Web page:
Rodriguez told the families more money would be coming in the mail, but they are skeptical.

“Where is the other 80 hours?,” asked Williams’ mother Jasmine Shelton. “It’s like a runaround named Carmen. I think the money was stolen!”

Williams, 16, wishes she’d gotten a different summer job. “Honestly, I don’t really care about the census but I like Miss Ny and she always looked out for me,” she said. “It was frustrating to watch the other kids get paid and we didn’t get one check … it was so unprofessional.”

Tracey Bright says son Kysaan is “still very upset.”

“I would never have my child work for the city again,” said Bright. “That’s why Camden will never change. Because when kids do positive things, this is what they get. When they do something negative it’s exposed to the thousandth power, you never hear the end of it.”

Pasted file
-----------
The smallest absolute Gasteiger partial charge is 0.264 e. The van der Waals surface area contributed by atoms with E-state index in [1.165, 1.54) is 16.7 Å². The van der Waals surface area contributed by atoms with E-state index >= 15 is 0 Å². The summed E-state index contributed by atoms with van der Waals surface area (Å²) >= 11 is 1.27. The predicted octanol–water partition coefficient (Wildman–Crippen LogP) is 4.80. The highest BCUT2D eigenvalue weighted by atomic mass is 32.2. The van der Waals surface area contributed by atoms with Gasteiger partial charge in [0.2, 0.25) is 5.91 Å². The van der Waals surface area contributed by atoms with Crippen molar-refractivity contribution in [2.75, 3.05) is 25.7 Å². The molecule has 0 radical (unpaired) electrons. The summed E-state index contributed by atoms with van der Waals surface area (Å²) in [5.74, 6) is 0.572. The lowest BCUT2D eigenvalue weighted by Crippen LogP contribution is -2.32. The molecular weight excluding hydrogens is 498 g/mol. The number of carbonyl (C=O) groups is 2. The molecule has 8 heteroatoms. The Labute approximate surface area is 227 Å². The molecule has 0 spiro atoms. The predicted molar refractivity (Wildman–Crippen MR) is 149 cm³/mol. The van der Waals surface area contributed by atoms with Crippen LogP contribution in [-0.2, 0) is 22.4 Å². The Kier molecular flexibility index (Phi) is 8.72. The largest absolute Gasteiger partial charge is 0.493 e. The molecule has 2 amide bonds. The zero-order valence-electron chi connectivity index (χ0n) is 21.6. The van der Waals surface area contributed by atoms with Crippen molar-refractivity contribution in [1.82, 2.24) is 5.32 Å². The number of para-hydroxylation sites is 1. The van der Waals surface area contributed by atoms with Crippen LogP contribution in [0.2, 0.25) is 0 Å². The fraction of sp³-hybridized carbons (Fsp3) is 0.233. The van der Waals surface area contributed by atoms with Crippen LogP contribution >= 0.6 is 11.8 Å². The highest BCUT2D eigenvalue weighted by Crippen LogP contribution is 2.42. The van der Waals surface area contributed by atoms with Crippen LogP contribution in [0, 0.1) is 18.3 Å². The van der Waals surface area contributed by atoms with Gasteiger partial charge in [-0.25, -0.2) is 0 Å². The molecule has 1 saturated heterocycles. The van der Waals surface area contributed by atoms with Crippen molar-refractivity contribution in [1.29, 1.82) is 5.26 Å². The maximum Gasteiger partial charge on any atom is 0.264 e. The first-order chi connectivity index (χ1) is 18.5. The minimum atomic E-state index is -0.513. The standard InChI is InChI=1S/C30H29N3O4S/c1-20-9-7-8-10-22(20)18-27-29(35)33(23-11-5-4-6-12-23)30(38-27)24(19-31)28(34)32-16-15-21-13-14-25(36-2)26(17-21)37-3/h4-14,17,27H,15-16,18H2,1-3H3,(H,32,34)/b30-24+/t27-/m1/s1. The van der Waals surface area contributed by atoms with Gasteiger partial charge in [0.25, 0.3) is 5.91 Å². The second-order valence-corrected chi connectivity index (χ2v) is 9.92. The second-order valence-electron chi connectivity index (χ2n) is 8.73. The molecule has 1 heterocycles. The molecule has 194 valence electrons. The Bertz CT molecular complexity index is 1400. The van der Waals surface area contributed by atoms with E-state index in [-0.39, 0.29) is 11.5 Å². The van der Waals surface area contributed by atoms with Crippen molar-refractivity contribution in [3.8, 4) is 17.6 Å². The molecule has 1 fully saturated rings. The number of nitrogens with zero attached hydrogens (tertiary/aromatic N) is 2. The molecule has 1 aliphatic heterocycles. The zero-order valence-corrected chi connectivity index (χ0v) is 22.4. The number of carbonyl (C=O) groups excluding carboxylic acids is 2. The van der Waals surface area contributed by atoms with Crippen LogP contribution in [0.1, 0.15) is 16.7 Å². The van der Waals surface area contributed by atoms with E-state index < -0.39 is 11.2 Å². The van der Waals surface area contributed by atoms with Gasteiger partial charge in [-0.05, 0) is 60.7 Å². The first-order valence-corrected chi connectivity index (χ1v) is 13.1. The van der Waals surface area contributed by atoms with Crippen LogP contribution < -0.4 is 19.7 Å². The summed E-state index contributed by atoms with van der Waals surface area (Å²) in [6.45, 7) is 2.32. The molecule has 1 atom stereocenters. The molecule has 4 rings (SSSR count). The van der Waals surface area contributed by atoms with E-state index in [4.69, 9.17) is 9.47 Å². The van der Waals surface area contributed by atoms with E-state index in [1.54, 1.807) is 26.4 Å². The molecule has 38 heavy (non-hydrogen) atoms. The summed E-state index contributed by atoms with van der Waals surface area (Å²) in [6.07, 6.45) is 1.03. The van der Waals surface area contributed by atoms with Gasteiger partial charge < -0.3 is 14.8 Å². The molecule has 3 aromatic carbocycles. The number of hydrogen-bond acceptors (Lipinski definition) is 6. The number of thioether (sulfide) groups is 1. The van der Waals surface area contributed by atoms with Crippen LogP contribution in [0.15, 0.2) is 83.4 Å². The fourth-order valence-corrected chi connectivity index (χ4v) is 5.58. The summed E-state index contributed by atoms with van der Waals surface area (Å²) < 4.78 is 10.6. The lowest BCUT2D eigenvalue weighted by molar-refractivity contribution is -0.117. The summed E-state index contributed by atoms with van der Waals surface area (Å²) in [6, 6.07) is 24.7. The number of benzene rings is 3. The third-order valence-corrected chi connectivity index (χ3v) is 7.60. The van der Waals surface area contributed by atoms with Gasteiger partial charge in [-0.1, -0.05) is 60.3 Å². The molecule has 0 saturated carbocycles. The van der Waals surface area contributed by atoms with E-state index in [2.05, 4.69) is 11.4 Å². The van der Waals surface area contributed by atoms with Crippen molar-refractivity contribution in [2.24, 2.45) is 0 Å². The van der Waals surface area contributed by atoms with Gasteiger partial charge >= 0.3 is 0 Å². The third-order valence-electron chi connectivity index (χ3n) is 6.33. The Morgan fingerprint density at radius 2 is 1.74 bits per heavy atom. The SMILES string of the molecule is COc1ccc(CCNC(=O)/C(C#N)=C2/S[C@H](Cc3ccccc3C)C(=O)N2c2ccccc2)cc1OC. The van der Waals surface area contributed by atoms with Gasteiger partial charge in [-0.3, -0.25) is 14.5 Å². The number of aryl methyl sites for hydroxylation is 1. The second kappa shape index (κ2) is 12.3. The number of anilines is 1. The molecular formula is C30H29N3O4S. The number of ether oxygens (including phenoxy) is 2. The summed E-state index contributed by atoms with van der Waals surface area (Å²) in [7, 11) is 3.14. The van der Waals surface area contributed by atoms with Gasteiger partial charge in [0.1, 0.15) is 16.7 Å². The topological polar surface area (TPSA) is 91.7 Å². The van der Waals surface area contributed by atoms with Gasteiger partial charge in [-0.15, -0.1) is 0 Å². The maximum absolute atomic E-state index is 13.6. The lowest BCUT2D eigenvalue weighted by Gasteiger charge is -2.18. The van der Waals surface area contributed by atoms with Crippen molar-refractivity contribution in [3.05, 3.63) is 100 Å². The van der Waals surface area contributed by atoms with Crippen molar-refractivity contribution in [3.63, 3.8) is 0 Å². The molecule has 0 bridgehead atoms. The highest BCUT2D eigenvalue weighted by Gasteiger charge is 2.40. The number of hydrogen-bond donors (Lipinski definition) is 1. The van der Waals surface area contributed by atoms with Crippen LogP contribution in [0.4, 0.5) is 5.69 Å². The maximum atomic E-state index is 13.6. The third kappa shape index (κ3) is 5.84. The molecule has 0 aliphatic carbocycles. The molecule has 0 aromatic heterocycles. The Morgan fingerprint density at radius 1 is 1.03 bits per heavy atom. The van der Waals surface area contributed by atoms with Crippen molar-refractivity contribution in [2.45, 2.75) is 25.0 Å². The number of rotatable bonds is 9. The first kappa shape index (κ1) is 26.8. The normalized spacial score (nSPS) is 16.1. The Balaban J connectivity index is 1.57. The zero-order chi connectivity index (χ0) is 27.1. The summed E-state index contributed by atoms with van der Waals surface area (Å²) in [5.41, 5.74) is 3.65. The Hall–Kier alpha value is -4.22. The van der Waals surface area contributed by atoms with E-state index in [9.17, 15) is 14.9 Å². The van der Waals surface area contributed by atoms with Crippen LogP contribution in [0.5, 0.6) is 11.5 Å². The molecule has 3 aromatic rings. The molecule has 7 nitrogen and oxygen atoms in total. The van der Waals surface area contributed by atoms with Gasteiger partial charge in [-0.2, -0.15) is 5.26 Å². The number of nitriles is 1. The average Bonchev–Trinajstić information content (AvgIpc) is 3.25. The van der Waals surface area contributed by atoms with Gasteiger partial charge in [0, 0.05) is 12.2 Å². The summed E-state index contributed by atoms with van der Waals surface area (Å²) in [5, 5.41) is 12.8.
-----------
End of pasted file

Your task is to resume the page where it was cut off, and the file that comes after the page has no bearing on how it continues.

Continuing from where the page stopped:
Earlier this week, Rodriguez had texted the adult mentors that she was “working to finalize the agreement with Saving Grace.” On Friday, she messaged Easterling that staff checks would be in the mail, and that Easterling would now have to invoice her for some of the money.

Neither Easterling nor her daughter, Eternity Easterling, 14, who also worked on the census project for three weeks, have thus far received any compensation.

“I’m so mad,” said Easterling. “You’re not just doing this to me, you’re doing it to the kids, and mine is one of them. So it’s personal now.”